“When you’re being asked to attend a wedding, it’s never on the couple to let you know how much the travel fees will be, how much it will cost to get there or stay there.” She added that when one does turn down an invitation or request to be part of the bridal party for financial reasons, the best course of action is to be vague and not cite your bank account as the reason. “I don’t know of too many people who would want to say ‘I just can’t afford to fly to San Francisco to New York for your wedding, I’m really sorry.’ Hearing that from 200 guests may make [the couple] feel bad about having a destination wedding.”
I am no etiquette expert, but therein lies my point. The fact that wedding invitations are so often removed from the cost they imply means that hosts are able to pass costs on to guests. Note this piece of wedding-planning advice, which breezily notes that “destination weddings are substantially cheaper in most cases.” (They are no doubt talking about the host’s bottom line, not the guests’.)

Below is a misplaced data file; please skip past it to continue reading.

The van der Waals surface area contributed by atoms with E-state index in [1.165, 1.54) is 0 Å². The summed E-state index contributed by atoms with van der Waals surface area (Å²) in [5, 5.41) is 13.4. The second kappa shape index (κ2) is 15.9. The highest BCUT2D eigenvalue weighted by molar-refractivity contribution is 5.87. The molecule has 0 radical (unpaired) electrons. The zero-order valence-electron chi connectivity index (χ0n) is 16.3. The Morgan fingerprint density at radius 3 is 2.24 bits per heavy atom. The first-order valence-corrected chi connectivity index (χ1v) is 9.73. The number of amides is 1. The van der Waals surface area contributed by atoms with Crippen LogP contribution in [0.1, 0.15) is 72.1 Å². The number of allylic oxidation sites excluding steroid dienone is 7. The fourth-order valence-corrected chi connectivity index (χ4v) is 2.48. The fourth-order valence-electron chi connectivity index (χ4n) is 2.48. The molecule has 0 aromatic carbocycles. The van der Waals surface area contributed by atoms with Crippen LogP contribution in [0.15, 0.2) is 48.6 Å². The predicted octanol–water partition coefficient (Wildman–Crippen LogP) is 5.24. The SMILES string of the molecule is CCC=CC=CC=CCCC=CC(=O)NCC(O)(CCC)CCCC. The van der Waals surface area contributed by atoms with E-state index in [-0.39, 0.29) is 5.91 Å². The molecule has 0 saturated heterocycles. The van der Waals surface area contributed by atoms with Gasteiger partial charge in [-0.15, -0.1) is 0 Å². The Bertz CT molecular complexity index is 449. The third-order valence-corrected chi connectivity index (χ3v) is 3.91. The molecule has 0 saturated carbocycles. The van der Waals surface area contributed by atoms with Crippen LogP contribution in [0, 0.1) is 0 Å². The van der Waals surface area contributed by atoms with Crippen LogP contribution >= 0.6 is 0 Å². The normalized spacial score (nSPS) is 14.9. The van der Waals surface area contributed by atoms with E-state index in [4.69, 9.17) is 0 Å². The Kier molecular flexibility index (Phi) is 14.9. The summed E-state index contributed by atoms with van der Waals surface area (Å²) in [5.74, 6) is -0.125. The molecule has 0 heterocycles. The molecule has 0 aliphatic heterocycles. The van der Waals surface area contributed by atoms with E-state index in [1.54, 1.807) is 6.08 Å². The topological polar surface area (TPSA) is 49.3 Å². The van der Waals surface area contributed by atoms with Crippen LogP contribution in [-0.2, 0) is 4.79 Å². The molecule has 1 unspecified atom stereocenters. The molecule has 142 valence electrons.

Jacobson noted that many couples do make a concerted effort to be transparent about the costs of attending their wedding. She advises couples to offer a slew of budget-conscious accommodation options, usually on their wedding website, to make sure it’s affordable for everyone. But this is still a courtesy, rather than an expectation.
If it were standard, albeit mercenary, to include a line-budget with every email invite—Example: “Flight to LA on a Labor Day weekend: at least $250″—hosts might be more considerate and aware in their party planning. And I suspect that fewer people would be brazen enough to send an invite with a $2,000 price tag—and even fewer would dream of adding a gift registry on top of that.
Moss and Markowitz have a theory about why wedding celebrations have turned into a kind of financial one-upmanship. In addition to the fact that not going to a friend’s wedding is a much bigger deal than skipping, say, their birthday party, the social media that surrounds weddings makes our attendance—or absence—so much more visible.